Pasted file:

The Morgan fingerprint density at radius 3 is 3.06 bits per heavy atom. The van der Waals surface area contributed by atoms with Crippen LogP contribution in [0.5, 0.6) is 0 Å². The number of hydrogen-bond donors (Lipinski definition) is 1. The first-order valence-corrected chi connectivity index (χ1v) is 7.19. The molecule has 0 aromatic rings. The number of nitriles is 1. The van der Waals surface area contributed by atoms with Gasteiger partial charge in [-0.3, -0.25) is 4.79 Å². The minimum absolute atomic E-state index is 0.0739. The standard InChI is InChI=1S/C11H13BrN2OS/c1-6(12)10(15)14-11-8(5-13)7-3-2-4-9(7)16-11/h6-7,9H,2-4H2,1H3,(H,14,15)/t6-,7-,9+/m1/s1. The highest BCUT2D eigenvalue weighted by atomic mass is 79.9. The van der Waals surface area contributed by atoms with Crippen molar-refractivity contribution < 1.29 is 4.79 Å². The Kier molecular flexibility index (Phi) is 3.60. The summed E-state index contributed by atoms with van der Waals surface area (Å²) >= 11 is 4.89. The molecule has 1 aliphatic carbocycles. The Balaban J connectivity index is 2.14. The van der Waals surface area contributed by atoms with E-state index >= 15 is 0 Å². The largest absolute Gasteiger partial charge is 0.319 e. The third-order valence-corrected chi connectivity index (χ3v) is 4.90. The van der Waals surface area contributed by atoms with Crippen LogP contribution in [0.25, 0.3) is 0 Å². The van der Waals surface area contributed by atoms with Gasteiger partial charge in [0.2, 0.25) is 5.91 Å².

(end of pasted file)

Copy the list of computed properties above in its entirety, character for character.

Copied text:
The Morgan fingerprint density at radius 3 is 3.06 bits per heavy atom. The van der Waals surface area contributed by atoms with Crippen LogP contribution in [0.5, 0.6) is 0 Å². The number of hydrogen-bond donors (Lipinski definition) is 1. The first-order valence-corrected chi connectivity index (χ1v) is 7.19. The molecule has 0 aromatic rings. The number of nitriles is 1. The van der Waals surface area contributed by atoms with Gasteiger partial charge in [-0.3, -0.25) is 4.79 Å². The minimum absolute atomic E-state index is 0.0739. The standard InChI is InChI=1S/C11H13BrN2OS/c1-6(12)10(15)14-11-8(5-13)7-3-2-4-9(7)16-11/h6-7,9H,2-4H2,1H3,(H,14,15)/t6-,7-,9+/m1/s1. The highest BCUT2D eigenvalue weighted by atomic mass is 79.9. The van der Waals surface area contributed by atoms with Crippen molar-refractivity contribution < 1.29 is 4.79 Å². The Kier molecular flexibility index (Phi) is 3.60. The summed E-state index contributed by atoms with van der Waals surface area (Å²) >= 11 is 4.89. The molecule has 1 aliphatic carbocycles. The Balaban J connectivity index is 2.14. The van der Waals surface area contributed by atoms with E-state index >= 15 is 0 Å². The largest absolute Gasteiger partial charge is 0.319 e. The third-order valence-corrected chi connectivity index (χ3v) is 4.90. The van der Waals surface area contributed by atoms with Crippen LogP contribution in [0.25, 0.3) is 0 Å². The van der Waals surface area contributed by atoms with Gasteiger partial charge in [0.2, 0.25) is 5.91 Å².